The radio-thon is used to raise money locally to benefit the Interpretive Center. This year's radio-thon will run from 7am to 5pm and will be broadcast on several Eastern Montana radio stations including KLTZ-Glasgow and KLAN-Glasgow. This is an exciting time for the Interpretive Center as work has begun on the actual design of the museum including exciting plans for a world class paleontological exhibit. During the radio-thon listeners will get an opportunity to listen to interviews with some of the world class museum experts who are helping design the Interpretive Center including staff members from the Smithsonian Institution.
Dr. Keith Rigby, a paleontologist from the University of Notre Dame will also be part of the radio-thon and will talk about the latest dinosaur finds in the Fort Peck area plus discuss his recent trip to China and how recent dinosaur discoveries their will benefit the Fort Peck Interpretive Center.

Also scheduled during the radio-thon are interviews with Montana Senators Max Baucus and Conrad Burns, Montana Congressman Rick Hill, and Governor Marc Racicot and Lieutenant Governor Judy Martz. They will be discussing their support of the Interpretive Center and what help they can provide in making the center a world class museum.

Again, the Fort Peck Dam Interpretive Center and Museum radio-thon is scheduled for February 19th from 7am to 5pm on many eastern Montana radio stations. For more information contact 263-TREX.
The official filing period for political office on the local and statewide level began on Monday and there were a couple of local filings.

Julie Burke has filed for the County Commission seat currently held by Republican Eleanor Pratt. Pratt has announced that she will be retiring from the commission when her term ends at the end of the year. Burke filed as a Republican and as of Tuesday morning was the only candidate to file for the County Commission.

District Court Judge John Mckeon has filed for another six year term as judge for the 17th Judicial District. Mckeon was first elected to the position in 1994. The 17th Judicial District is comprised of Blaine, Phillips and Valley Counties.
HELENA - Attorney General Joe Mazurek urged Montanans to buckle up, noting that while traffic fatalities went down in 1999, there was a more than 10 percent increase in the number of single-vehicle crashes in which someone who wasn't wearing a seatbelt died.

"This is one of the most preventable types of traffic fatalities that occur in Montana," Mazurek said Monday. "The fact that these fatalities are occurring more often, rather than less, shows that we really must concentrate our education efforts on convincing people that it makes good sense to buckle up."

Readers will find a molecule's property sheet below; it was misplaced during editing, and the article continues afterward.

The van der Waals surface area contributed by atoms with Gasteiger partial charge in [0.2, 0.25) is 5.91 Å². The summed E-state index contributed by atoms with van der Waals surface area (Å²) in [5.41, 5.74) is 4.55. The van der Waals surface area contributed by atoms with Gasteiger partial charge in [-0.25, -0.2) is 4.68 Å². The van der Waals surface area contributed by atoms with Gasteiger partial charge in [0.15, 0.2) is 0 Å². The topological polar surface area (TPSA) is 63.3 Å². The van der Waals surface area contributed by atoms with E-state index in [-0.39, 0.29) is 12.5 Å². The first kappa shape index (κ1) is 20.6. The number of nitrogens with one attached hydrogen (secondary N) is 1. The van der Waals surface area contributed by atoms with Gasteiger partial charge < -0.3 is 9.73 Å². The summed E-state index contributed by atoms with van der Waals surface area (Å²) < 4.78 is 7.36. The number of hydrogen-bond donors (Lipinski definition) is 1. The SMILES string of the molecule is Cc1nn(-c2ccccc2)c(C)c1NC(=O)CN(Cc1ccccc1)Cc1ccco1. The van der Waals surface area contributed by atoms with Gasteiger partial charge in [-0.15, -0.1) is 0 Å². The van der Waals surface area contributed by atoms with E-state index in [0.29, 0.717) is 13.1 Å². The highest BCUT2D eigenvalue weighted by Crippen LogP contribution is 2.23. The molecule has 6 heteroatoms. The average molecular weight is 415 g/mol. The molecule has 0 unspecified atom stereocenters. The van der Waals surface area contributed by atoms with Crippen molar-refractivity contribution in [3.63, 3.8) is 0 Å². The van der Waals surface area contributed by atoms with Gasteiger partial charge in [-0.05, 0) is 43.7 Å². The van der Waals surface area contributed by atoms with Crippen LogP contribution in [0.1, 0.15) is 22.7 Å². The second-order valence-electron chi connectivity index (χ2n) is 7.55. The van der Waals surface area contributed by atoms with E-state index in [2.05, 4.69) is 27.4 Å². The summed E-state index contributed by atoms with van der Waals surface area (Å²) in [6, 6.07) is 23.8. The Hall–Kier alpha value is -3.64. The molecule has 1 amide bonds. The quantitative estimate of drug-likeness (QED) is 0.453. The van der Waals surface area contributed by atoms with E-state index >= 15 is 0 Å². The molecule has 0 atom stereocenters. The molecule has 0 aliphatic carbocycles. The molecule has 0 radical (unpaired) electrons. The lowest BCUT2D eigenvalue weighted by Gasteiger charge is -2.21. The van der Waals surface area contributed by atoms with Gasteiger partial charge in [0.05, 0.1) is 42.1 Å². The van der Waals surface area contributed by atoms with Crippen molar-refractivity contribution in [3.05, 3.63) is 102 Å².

In 1999, 110 single-vehicle crashes resulted in 116 deaths - up from 97 single-vehicle crashes that caused 105 deaths in 1998.
That number represented more than half of the 220 deaths that occurred on Montana roads last year, Mazurek noted. By comparison, the 105 fatalities in 1998 represented 44 percent of that year's 237 traffic fatalities.

Five of the 12 fatalities to date in 2000 have involved single-vehicle crashes where the occupants were not wearing their seatbelts.
Meanwhile, in 146 of the traffic deaths from all types of crashes in 1999, the people killed were not wearing their seatbelts, Mazurek said. That compares to 145 in 1998.

Mazurek noted that, while the majority of Montana drivers do routinely wear their seatbelts, 30 percent don't.
"Given the kinds of crashes we're seeing, reaching the people who don't take the time to buckle up is clearly a top public safety priority," he said.

The 1999 Legislature did not pass a bill that would have allowed officers to stop vehicles and cite the driver when they notice that occupants aren't wearing seat belts. Current law requires seat belt use by all passengers where a belt is available. Officers can issue citations only if they stop the vehicle for another traffic violation and find that the occupants are unbelted.

Col. Bert Obert, head of the Montana Highway Patrol, said that the Patrol is doing everything it can to make drivers recognize just how important it is to wear their seatbelts. He noted that the Patrol is focusing on increasing public education efforts and issuing citations rather than warnings for failure to wear seatbelts.

"We will certainly encourage the 2001 Legislature to reconsider making seatbelt use a higher priority," Col. Obert said. "But until then, we want to encourage drivers to think about the unnecessary risk they are taking when they choose not to buckle up."